Is biology considered a predictive science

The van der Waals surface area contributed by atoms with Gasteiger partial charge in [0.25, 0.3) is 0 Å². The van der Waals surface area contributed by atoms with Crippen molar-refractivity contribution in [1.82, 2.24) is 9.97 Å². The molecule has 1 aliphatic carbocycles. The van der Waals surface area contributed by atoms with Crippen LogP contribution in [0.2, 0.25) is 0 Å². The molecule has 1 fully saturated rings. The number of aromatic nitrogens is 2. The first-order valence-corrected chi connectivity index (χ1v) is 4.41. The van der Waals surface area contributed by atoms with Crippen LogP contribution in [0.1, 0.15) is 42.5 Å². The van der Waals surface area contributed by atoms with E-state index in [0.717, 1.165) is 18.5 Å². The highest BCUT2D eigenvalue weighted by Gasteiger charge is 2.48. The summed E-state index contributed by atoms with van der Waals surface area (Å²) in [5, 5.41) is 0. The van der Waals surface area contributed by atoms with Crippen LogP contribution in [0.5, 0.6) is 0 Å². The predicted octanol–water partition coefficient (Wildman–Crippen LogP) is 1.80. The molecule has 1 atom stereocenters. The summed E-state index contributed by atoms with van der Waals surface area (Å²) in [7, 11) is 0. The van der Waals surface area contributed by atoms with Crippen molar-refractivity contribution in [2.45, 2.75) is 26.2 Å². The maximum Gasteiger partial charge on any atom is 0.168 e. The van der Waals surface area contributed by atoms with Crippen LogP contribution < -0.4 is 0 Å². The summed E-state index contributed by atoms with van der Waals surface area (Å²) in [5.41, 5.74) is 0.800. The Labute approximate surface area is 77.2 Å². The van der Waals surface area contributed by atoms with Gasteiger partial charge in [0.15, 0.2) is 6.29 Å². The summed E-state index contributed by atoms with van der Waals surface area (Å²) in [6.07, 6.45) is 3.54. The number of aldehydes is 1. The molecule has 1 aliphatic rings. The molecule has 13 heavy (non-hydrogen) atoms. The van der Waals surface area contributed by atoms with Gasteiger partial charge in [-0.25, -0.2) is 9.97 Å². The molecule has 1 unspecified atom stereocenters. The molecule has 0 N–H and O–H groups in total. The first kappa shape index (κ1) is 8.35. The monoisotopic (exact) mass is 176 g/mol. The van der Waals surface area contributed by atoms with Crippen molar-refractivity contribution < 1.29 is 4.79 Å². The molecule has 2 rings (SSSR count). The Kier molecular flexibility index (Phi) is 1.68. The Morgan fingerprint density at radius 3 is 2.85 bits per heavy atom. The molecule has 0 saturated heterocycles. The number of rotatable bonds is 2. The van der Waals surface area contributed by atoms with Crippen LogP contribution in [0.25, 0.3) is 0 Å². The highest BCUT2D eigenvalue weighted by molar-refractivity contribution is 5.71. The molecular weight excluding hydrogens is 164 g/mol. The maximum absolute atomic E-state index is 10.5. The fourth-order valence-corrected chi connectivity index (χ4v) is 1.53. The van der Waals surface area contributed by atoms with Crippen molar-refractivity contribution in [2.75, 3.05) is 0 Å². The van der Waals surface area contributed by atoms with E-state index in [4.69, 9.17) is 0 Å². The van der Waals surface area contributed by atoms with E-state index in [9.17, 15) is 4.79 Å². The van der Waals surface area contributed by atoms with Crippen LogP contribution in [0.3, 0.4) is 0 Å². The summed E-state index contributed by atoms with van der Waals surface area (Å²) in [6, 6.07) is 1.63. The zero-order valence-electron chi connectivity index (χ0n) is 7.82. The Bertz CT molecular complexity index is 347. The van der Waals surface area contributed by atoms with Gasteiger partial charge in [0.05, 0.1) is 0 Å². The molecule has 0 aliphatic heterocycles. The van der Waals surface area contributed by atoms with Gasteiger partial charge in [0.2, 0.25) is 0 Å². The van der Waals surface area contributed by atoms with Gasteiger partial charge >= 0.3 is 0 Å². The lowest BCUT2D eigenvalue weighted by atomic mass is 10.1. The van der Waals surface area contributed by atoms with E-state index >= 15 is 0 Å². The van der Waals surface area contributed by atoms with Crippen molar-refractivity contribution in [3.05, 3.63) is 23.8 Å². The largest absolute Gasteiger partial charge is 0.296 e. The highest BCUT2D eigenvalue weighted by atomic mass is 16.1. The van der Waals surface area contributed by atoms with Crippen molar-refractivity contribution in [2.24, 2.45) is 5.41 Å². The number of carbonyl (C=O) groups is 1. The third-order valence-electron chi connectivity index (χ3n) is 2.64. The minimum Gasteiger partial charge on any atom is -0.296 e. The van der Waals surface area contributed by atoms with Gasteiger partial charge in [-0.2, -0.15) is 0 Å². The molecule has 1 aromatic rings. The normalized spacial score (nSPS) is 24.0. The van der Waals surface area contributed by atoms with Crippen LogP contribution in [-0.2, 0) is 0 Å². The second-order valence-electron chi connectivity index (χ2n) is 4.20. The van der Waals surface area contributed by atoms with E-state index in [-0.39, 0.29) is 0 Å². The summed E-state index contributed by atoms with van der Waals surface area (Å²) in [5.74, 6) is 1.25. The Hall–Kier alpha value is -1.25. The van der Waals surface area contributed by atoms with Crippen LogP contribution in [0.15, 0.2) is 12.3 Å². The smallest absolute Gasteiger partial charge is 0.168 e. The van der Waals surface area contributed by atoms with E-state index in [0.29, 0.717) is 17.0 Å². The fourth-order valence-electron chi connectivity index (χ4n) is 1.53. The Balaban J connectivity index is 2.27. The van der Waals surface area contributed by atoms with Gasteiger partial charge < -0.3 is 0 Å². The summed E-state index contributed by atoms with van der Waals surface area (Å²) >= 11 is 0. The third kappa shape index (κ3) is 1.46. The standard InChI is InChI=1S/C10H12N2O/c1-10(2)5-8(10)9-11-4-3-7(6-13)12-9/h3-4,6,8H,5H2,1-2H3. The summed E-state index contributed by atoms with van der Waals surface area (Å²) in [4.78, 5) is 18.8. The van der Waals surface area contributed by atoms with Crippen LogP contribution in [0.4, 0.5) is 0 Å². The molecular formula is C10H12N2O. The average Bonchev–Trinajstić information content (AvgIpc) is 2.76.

3 THE SIMPLICITY AND COMPLEXITY OF LIFE As I mentioned in the first chapter, living systems - from the smallest bacteria to the largest cities and ecosystems - are complex adaptive systems that differ in their size and thus their weight, in their lifespan and differ in their energy requirements by many orders of magnitude. In terms of weight alone, the spectrum of life - from the molecules that supply the metabolism with energy to ecosystems and cities - covers more than 30 orders of magnitude (1030). This range is far greater than that between the weight of the earth and that of the Milky Way, which is “only” 18 orders of magnitude and the range between the weight of an electron and that of a mouse is comparable. In this vast spectrum, life essentially makes use of the same elementary building blocks and processes over and over again to create an incredible variety of forms, functions and dynamic behaviors - clear evidence of the power of natural selection and evolutionary dynamics. All life is based on converting the energy obtained from physical or chemical sources into organic molecules, which in turn are converted to form, maintain and reproduce complex, highly organized systems. This is achieved through the interaction of two systems: the genetic code, which contains and processes the information and "instructions" necessary for the construction and maintenance of the organism, and the metabolic system, which provides the energy and raw materials for maintenance, growth and the Reproduction of the organism procures, transforms and distributes. We have made great strides in understanding both systems, from the molecular to the organism level, THE SIMPLICITY AND COMPLEXITY OF LIFE, 90 and I will later explain how these advances can be extended to cities and businesses. However, it is still not understood how the processing of information («genomics») is combined with the processing of energy and raw materials («metabolism») and thus sustains life. Understanding the general principles underlying the structures, dynamics and interplay of these systems is essential for understanding what life is and for dealing with biological and socio-economic systems in contexts as diverse as medicine, agriculture and indispensable for the environment. A holistic approach to understanding genetics has already been developed that can explain phenomena ranging from the replication, transcription and translation of genes to the evolutionary origin of species. What is still missing is a comparable holistic theory of metabolism. It would have to combine the processes by which the processes of converting energy and raw materials, which consist of biochemical reactions in the cells, are upscaled in order to enable life, to supply biological activities with energy and the time frame for vital processes from the level of the organisms up to that of the ecosystems. The search for the basic principles that allow the complexity of life to emerge from the simplicity on which it is based is one of the great challenges facing science in the 21st century. Biologists and chemists will continue to be primarily responsible for this, but other disciplines, especially physics and computer science, play a role in The Extraordinary Range of Life, from complex molecules and microbes to whales, compared to subatomic and galactic orders of magnitude . 10 −30 kg electron 10 42 kg M ilchstrasse 10 36 kg black hole 10 30 kg sun 10 −27 kg hydrogen atom Cytochrome oxidase of the respiratory chain 10 −22 kg mycoplasma mitochondrium 10 −16 kg 10 −13 kg bacterium 10 −11 kg cell 10 −7 kg am öbe 10 −4 kg bee 10 −3 kg pointed m from 1 kg 10 2 kg human 10 5 kg whale 10 24 kg earth Fig. 8 The simplicity and complexity of life 91 of this search an increasingly important role. A thorough understanding of the emergence of complexity out of simplicity is one of the challenges that have led to the development of the new complexity science. Physics deals with basic principles and concepts (on all organizational levels) that are quantifiable and mathematical (that is, calculable) and therefore allow the establishment of precise predictions that can be verified by experiment and observation. In this respect, the question arises as to whether there are mathematical “universal laws of life”, which would mean that biology, like physics, could be formulated as a predictive, quantifying science. Is it conceivable that there are yet to be discovered “Newton's laws of biology” which, at least in principle, would enable precise calculations of all biological processes so that, for example, one could predict exactly how long you and I will live? It is very unlikely. After all, life is the complex system par excellence, with many levels, the phenomena of which have emerged in very different, always random strands of development history. Nevertheless, it is perhaps not unreasonable to assume that the behavior of living systems, viewed from a certain distance, obeys quantifiable general laws that determine their essential properties. This more modest perspective assumes that ideal-typical average biological systems can be constructed at every organizational level, the general properties of which can be calculated. This is how we should be able to calculate the average and maximum life expectancy of people, even if we will never be able to predict our own. That would be a starting point or a basis for a quantifying understanding of actually existing biosystems, which, arising from local environmental conditions or evolutionary-historical branches, can be viewed as deviations from ideal-typical norms. I will delve into this perspective much more deeply as it forms the conceptual strategy for answering most of the questions I raised in the first chapter. THE SIMPLICITY AND COMPLEXITY OF LIFE 92 1. FROM QUARKS AND STRINGS TO CELLS AND WHALE Before I dive into discussing some of those big questions, let me tell you briefly of the fortunate circumstances that make me think about the fundamental questions of physics have also led to fundamental questions of biology and finally also of the socio-economic sciences, which are of importance for central questions relating to global sustainability. In October 1993, with the approval of President Clinton, the United States Congress officially halted the largest scientific project of all time: the construction of the gigantic Superconducting Super Collider (SSC), which by then had devoured nearly $ 3 billion. The SSC, a particle accelerator, the development of which, together with that of its detectors, represented the greatest technical challenge that had ever been tackled. As a giant “microscope”, it should have examined lengths down to a hundred billionths of a micron in order to determine structure and To reveal the dynamics of the basic building blocks of matter. With it it would have been possible to test predictions derived from the theory of elementary particles, perhaps also to discover new phenomena and to lay the foundations for the so-called "great holistic theory" of all fundamental forces of nature. The great vision would not only have given us the knowledge of what all compound phenomena consist of, but it would also have given us essential insights into the development of the universe from the Big Bang on. In many ways, it represented one of man's greatest desires as the only creature with sufficient intelligence to face the never-ending challenge of unraveling some of the greatest mysteries in the universe. And who knows, maybe this is the reason we humans exist as the agents through which the universe recognizes itself. The SSC had a circumference of more than 80 kilometers and was supposed to accelerate protons up to energies of 20 trillion electron volts for more than 10 billion dollars. To give an impression of the order of magnitude: An electron volt is the average energy with which the chemical reactions that form the basis of life take place. The energy of the protons in the SSC would have been eight times that of the Great Hadron Storage Ring, From Quarks and Strings to Cells and Whales 93 which is now in operation in Geneva and was recently in the limelight because the Higgs particle was discovered in it. The end of the SSC had many almost predictable causes, including inevitable budget problems, the state of the economy, political resentment against Texas, where the machine was under construction, and uninspired leadership. One of the main reasons, however, was the emergence of a climate of rejection of traditional great science, especially physics, 1 which was articulated in many ways, including the oft-repeated assertion I have already quoted that the 21st century will be the century of Be biology after the 20th century was physics. Now even the most arrogant, die-hard physicist cannot deny the feeling that biology is likely to dwarf physics as the dominant science of the 21st century. But what upset many of us was the implication, often explicitly expressed, that there was no longer any need for further basic research in physics because we already knew everything that had to be known. Unfortunately, the SSC was a victim of this foolish, provincial mindset. I was leading the high energy physics program in Los Alamos at the time, and we had been very involved in the development of one of the two large detectors being built at the SSC. For those who are not familiar with the terminology: "High-energy physics" is the name of the branch of physics that deals with fundamental questions concerning elementary particles, their interactions and cosmological implications. My primary research interests in theoretical physics were (and still are) in this area. My intuitive reaction to the provocative remarks about the future of physics and biology was that, indeed, biology will almost certainly be the dominant science of the 21st century, but that to be truly successful it will be something of the quantifying, analytical, predictive culture that has made physics so successful. With its traditional reliance on statistical, phenomenological and qualifying argumentation, biology will have to combine a more theoretical approach based on mathematical principles. I am embarrassed to say that I knew very little about biology at the time, and that the strange reasoning quoted was largely based on arrogance and ignorance. Still, I made up my mind to do something, and began to think about how the SIMPLICITY AND COMPLEXITY OF LIFE94 mindset of physics could help solve interesting problems in biology. Of course, there had already been extremely successful excursions by physicists into biology: the most spectacular was that of Francis Crick, who had helped James Watson to fathom the structure of DNA and thus to revolutionize our understanding of the genome. Another example was the wonderful little book What Is Life? the eminent physicist and co-founder of quantum mechanics, Erwin Schrödinger, who had a great influence on biology.2 These examples, inspirational evidence that physics could have something interesting to say to biology, had encouraged a small but growing group of physicists to to bridge the divide and to contribute to the development of biophysics. I was in my early fifties when the SSC came to an end and, as I mentioned at the beginning, I became more and more aware of the inevitable impairments of the aging process and the resulting finiteness of life. Given the poor track record of growing old men among my ancestors, it made sense that I began my biology thinking with a desire to learn about aging and dying. Since these phenomena are among the most widespread and fundamental "processes" in life, I naively assumed that they had been researched more or less exhaustively. But to my great surprise I learned that not only was there no generally accepted theory of aging and dying, but that little had been done in this area of ​​research. Few of the questions that would be the most natural thing in the world for a physicist to ask; questions like those I raised in the first chapter seemed to have caught the interest of researchers. This was especially true for these two: Where does the order of magnitude of a hundred years of human life expectancy come from? And: what would a quantifying, predictive theory of aging consist of? Dying is an integral part of life. Yes, implicitly, it is even an essential part of evolution, because it is necessary for the evolutionary process that individuals die at some point so that their offspring can spread new combinations of genes that ultimately lead to the adaptation of new traits through natural selection and enlargement the diversity of species. We all have to die for the new to flourish, explore the world, adapt and evolve. Steve Jobs put this thought succinctly: From quarks and strings to cells and whales 95 Nobody wants to die. Even people who wish to get to heaven don't want to die to get there. Nevertheless: death is the goal of all of us. Nobody has ever escaped it, and that's a good thing, because death is probably by far the best invention of life. He is the catalyst of change. He discards the old to make way for the new.3 Because of the great importance of death and its precursor, the aging process, I had assumed that an entire chapter in an introduction to biology would be devoted to both phenomena would, just as such a book is devoted to the other elementary things in life - birth, growth, reproduction, metabolism, and so on. I was expecting the didactic summary of a mechanistic theory of aging, with a simple calculation of why we can live to be about a hundred years old, and with answers to all of the questions I asked above. But nothing like that! These things were not even mentioned and there was nothing to suggest that they were of any interest. That was a surprise, especially since death after birth is the most dramatic biological event in a person's life. As a physicist, I began to wonder to what extent biology was a "real" science (by which I meant, of course, how much it was like physics!) And how it would dominate the 21st century when dealing with such fundamental questions not concerned. This apparent lack of scientific interest on the part of biologists in aging and death, apart from a relatively small number of dedicated researchers, spurred me to ponder these questions. Since it appears as good as no one has tackled them quantitatively or analytically, a physical approach might be able to provide a small step forward. So when I wasn't dealing with quarks, gluons, dark matter, and string theory, I started thinking about death in the form of pause fillers. When I set out, I received confirmation from an unexpected source of my ruminations about biology as a science and its relationship to mathematics. I discovered that the eminent, somewhat eccentric biologist Sir D'Arcy Wentworth Thompson had expressed my supposedly subversive thoughts much better and more profoundly in his classic work On Growth and Form, published in 1917.4 The book is THE SIMPLICITY AND COMPLEXITY DES LEBENS96 wonderful and is held in honor not only by biologists, but also by mathematicians, visual artists and architects. It has influenced thinkers and artists, from Alan Turing and Julian Huxley to Jackson Pollock. Evidence of its unbroken popularity is the fact that it is still available.The famous biologist Sir Peter Medawar, the father of organ transplants, who was awarded the Nobel Prize for his work on transplant rejection and acquired immune tolerance, has named On Growth and Form "the most beautiful literary work in English in the annals of science." D'Arcy Wentworth Thompson, offspring of a Scottish intellectual family and, like Isambard Kingdom Brunel, the bearer of a name that would be associated with a minor character in a Victorian novel, was one of the last of the "Renaissance men": representative of a species of multi- and transdisciplinary scientists-scholars as they hardly exist today. Although his greatest influence was on biology, he was also a highly qualified classical philologist and mathematician. He was elected President of the British Classical Association, President of the Royal Geographical Society and, as a mathematician, competent enough to become an honorary member of the prestigious Edinburgh Mathematical Society. Thompson opens his book with a word from Immanuel Kant, who had said that the chemistry of his time was "a science, but not a science," which Thompson interprets to mean that "the criterion of real science is based on its relationship to mathematics." Thompson argued that there is now a scientific, principle-based predictive “mathematical chemistry”. In contrast, biology is still only "a science", namely purely qualifying, without mathematical foundations or principles. It would only rise to "science" in the emphatic Kantian sense if it made mathematical physical principles its own. I realized that Thompson's provocative characterization of biology, despite the extraordinary advances the science had made since then, was still somewhat justified. The fact that the Royal Society awarded him the coveted Darwin Medal in 1946 should not hide the fact that Thompson was critical of conventional Darwinian evolution because he felt that biologists understood the importance of natural selection and “over - From quarks and strings to cells and whales 97 of the best adapted »as the determinants decisive for the form and structure of living organisms overestimated and underestimated the importance of physical laws that can be formulated mathematically. The fundamental question contained in Thompson's doubts about biology as a science remains unanswered: Are there mathematical “universal laws of life” on the basis of which biology could be formulated as a predictive, quantifying science? Thompson put it this way: We do well to keep in mind that it took great men in physics to discover simple things. [...] Nobody can predict how far [...] mathematics will suffice to describe the structure of our body and physics to explain it. It may be that all the laws of energy and all the properties of matter and the whole chemistry of colloids are just as incapable of explaining the body as they are of making the essence of the soul comprehensible. I don't think so myself. Physical science does not teach me how it comes that the soul directs the body, and that living matter influences and is influenced by the mind is an unsolved mystery. Consciousness is not explained to me through all of the physiologist's nerve lines and neurons; Nor do I ask physics to explain why goodness shines in one person's face and evil reveals itself in another. But with regard to the structure, growth and function of the body, as for everything physically earthly, physical science is our only teacher and guide in my inconclusive opinion.6 These sentences express the creed of modern "complexity science" well, especially they do implicitly also say that consciousness is an emergent systemic phenomenon and does not simply result from the sum of all “nerve conductors and neurons” in the brain. The book is written in a scientific but perfectly readable style that requires surprisingly little math. Thompson does not preach great principles, but only expresses the conviction that primarily the mathematically formulated physical laws of nature determine the growth and form of individuals as well as the evolution of species as biological phenomena. Although the book neither deals with aging and dying nor is technically demanding, so that it was not particularly helpful for me in concrete terms, I found confirmation and inspiration for my thinking in its philosophy THE SIMPLICITY AND COMPLEXITY OF LIFE98 about physical ideas and methods and for their transfer to all possible problems of biology. I now viewed the human body as a metaphorical machine that needs power, maintenance, and repair, but wears out over time and, like a car or a washing machine, eventually "dies". But in order to understand how something ages and dies, be it an animal, a car, a company or a civilization, one must first understand which processes and mechanisms keep this something alive, and then find out how these processes and mechanisms are after and then lose performance. Of course, this entails considerations about the energy and raw materials required for maintenance and possibly growth, and their distribution for maintenance and repair purposes in order to minimize wear and tear, defects, decay and so on and thus the production of entropy. This train of thought moved me to first work out the central importance of metabolism for our life, and then to ask why it cannot keep us alive for all eternity. 2. METABOLISM RATE AND NATURAL SELECTION Metabolism is the fire of life, food is the fuel of life. Neither the neurons in your brain nor the molecules in your genes could do their job if they weren't supplied with metabolic energy extracted from your food. Without metabolic energy you could not walk, think, or even sleep. The metabolism provides the energy that organisms need for maintenance, growth and reproduction, and thus also for special processes such as muscle contractions, blood circulation and nerve conduction. The metabolic rate is the fundamental speed of biology, as it determines how fast almost all functions of an organism take place - from the biochemical reactions in the cells to the time it takes for the organism to mature to the carbon dioxide uptake of a forest up to the rate at which its foliage crumbles. As already mentioned in the first chapter, the basal metabolic rate of humans is on average only about 90 watts, which corresponds to the power consumption of a conventional light bulb and the approximately 2000 calories that we have to eat at least every day.